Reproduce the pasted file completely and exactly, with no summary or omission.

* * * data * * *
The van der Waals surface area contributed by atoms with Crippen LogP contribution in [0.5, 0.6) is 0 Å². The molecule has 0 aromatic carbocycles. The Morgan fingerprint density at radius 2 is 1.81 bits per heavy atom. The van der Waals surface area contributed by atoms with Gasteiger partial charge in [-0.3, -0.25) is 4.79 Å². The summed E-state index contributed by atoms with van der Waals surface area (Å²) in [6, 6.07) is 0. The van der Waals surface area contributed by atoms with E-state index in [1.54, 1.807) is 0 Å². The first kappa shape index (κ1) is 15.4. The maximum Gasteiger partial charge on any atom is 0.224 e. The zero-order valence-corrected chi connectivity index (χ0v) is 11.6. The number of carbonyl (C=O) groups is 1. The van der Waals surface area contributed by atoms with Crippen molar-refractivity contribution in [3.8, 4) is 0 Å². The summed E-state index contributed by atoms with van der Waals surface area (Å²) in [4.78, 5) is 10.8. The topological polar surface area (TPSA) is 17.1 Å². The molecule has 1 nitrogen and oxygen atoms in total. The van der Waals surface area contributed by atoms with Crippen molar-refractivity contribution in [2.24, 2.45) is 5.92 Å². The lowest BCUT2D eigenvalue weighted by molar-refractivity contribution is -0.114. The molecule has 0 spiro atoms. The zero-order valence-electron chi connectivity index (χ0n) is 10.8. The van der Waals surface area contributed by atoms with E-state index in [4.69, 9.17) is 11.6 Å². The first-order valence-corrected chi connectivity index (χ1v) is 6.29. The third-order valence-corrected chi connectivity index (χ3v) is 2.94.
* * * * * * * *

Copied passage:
The van der Waals surface area contributed by atoms with Crippen LogP contribution in [0.5, 0.6) is 0 Å². The molecule has 0 aromatic carbocycles. The Morgan fingerprint density at radius 2 is 1.81 bits per heavy atom. The van der Waals surface area contributed by atoms with Gasteiger partial charge in [-0.3, -0.25) is 4.79 Å². The summed E-state index contributed by atoms with van der Waals surface area (Å²) in [6, 6.07) is 0. The van der Waals surface area contributed by atoms with E-state index in [1.54, 1.807) is 0 Å². The first kappa shape index (κ1) is 15.4. The maximum Gasteiger partial charge on any atom is 0.224 e. The zero-order valence-corrected chi connectivity index (χ0v) is 11.6. The number of carbonyl (C=O) groups is 1. The van der Waals surface area contributed by atoms with Crippen molar-refractivity contribution in [3.8, 4) is 0 Å². The summed E-state index contributed by atoms with van der Waals surface area (Å²) in [4.78, 5) is 10.8. The topological polar surface area (TPSA) is 17.1 Å². The molecule has 1 nitrogen and oxygen atoms in total. The van der Waals surface area contributed by atoms with Crippen molar-refractivity contribution in [2.24, 2.45) is 5.92 Å². The lowest BCUT2D eigenvalue weighted by molar-refractivity contribution is -0.114. The molecule has 0 spiro atoms. The zero-order valence-electron chi connectivity index (χ0n) is 10.8. The van der Waals surface area contributed by atoms with E-state index in [4.69, 9.17) is 11.6 Å². The first-order valence-corrected chi connectivity index (χ1v) is 6.29. The third-order valence-corrected chi connectivity index (χ3v) is 2.94.